One Bite at a Time




Monday, January 11, 2016

Movies Since Last Time



Hmmm, and it’s been a while since I listed the movies I watched. Let’s get right to it because several of these are really good. True, one blew, but what are you gonna do?

Life of Crime (2014). Based on Elmore Leonard’s The Switch, this is one of the more successful
Leonard adaptations. Not as good as the Big Three (Jackie Brown, Get Shorty, Out of Sight), but well done and true to the tone of Leonard’s book. The cast of Jenifer Aniston, Yasmin Bey (a/k/a Mos Def), John Hawkes, and Tim Robbins (all well supported by Isla Fisher, Will Forte, and Sons of Anarchy’s Mark Boone, Junior) play just the right mixtures of avarice and dim-wittedness. Screenwriter/director Daniel Schecter knew enough to leave Leonard’s dialog as intact as possible, doesn’t try to make too much of anything, and pulls it off well. Not a classic, but 98 minutes well spent.

Escape From New York (1981). I had my way with this one here.

The Magnificent Seven (1960). It’s a classic, and it still holds up. As I’m sure most of you know, this is a remake of The Seven Samurai, and a product of the bridge era between horse operas
and the more realistic Westerns that started to pick up speed in the 60s. (Not that there were none before that, but realism was not the primary quality associated with Westerns until the revisionist filmmakers—notably San Peckinpaugh and Sergio Leone, followed by others including Clint Eastwood, picked up the ball.) For years known as much for Elmer Bernstein’s soundtrack and remarkably prescient casting (Yul Brynner, Eli Wallach, and a young Steve McQueen supported by then relatively unknowns such as James Coburn, Charles Bronson, and Robert Vaughn), the story holds up as an exploration of differing concepts of honor. Loaded with archetypes that (almost) always manage to stay away from cliché, one doesn’t have to be a fan of Westerns to appreciate The Magnificent Seven. (Stay away from the sequels, though. They suck.)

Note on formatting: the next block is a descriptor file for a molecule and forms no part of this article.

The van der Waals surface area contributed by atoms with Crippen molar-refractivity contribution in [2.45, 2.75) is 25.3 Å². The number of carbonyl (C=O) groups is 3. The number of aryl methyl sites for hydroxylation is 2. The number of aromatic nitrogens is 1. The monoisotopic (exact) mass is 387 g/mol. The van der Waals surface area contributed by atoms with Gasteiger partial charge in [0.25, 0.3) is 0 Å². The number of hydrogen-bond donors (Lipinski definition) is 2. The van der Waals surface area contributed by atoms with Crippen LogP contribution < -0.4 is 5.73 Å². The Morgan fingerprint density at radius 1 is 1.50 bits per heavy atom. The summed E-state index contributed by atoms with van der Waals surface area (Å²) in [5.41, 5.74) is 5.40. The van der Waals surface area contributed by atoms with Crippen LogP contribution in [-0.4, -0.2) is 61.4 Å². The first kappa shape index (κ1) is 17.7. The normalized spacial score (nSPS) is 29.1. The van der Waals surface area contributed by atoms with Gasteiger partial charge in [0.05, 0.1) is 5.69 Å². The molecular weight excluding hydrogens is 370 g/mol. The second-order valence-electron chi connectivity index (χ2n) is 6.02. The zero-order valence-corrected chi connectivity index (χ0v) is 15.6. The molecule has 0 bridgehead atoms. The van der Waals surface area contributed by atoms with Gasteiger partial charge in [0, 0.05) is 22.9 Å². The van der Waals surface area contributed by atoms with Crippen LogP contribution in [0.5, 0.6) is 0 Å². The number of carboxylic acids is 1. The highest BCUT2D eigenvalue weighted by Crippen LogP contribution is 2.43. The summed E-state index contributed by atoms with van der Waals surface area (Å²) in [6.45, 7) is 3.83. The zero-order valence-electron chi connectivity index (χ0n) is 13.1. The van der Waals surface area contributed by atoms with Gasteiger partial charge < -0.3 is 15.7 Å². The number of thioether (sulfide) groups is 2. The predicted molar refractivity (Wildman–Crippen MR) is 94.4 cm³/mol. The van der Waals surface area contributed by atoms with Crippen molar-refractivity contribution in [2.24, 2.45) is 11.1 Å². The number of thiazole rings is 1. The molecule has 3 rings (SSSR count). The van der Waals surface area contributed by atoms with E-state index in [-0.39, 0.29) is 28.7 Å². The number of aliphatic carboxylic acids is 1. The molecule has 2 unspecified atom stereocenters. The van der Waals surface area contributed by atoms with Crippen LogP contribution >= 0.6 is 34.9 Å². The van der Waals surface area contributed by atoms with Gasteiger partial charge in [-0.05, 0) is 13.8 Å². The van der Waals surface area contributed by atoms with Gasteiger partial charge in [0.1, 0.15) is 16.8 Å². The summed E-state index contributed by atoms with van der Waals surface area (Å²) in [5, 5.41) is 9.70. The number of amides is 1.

L.A. Confidential (1997). Among the small handful of best crime fiction films. Not a missed beat:
direction, screenplay (Brian Helgeland’s finest moment, and he did Mystic River), casting, acting. Damn near a perfect movie.

Romancing the Stone (1984). Not as good as I remembered it from its original release, but not a waste of time, either. Fluff, a semi-parody of romance novels that could have been held together better, but the audience it was intended for wasn’t about to notice too much of that.

The Big Lebowski (1998). First half of the New Year’s Eve double feature with The Beloved Spouse. One of my comfort movies. We watch it at least once a year and laugh just as hard every time.

Monty Python and the Holy Grail (1975). The second half of the New Year’s Eve twin bill. It’s been a while since last time, but it won’t be again. It is a silly film, but our anarcho-syndicalist commune need not waste time at its semi-weekly meetings to ratify another watching of this one.

Spy Game (2001). Robert Redford is the retiring spymaster and Brad Pitt is his protégé who may have gone rogue. There’s internal CIA intrigue and plenty of twists but, by the end, the whole is less than the sum of its parts. Enjoyable throughout, it ends and one is left with a “So what?” feeling.

Lock, Stock, and Two Smoking Barrels (1998). A plot Donald Westlake would have been proud
of as four over-their-heads buddies try to raise half a million pounds they were cheated out of at cards. You can see most of what's going to shake out fifteen minutes before the end and have no idea how it’s going to happen. Writer/director Guy Ritchie does a masterful job of keeping things moving through dry wit and intersecting plot lines. Great fun.

1 comment:

Chris said...

I've seen all of these but Life of Crime. I remember liking most of them too, though I've never been a fan of Monty Python and it took two Lebowski watchings to decide I like it. Your review of Escape From New York borders on blasphemy, though. I'll need to re-watch to confirm, which I've been meaning to after seeing Russell lately in both The Hateful Eight and Bone Tomahawk.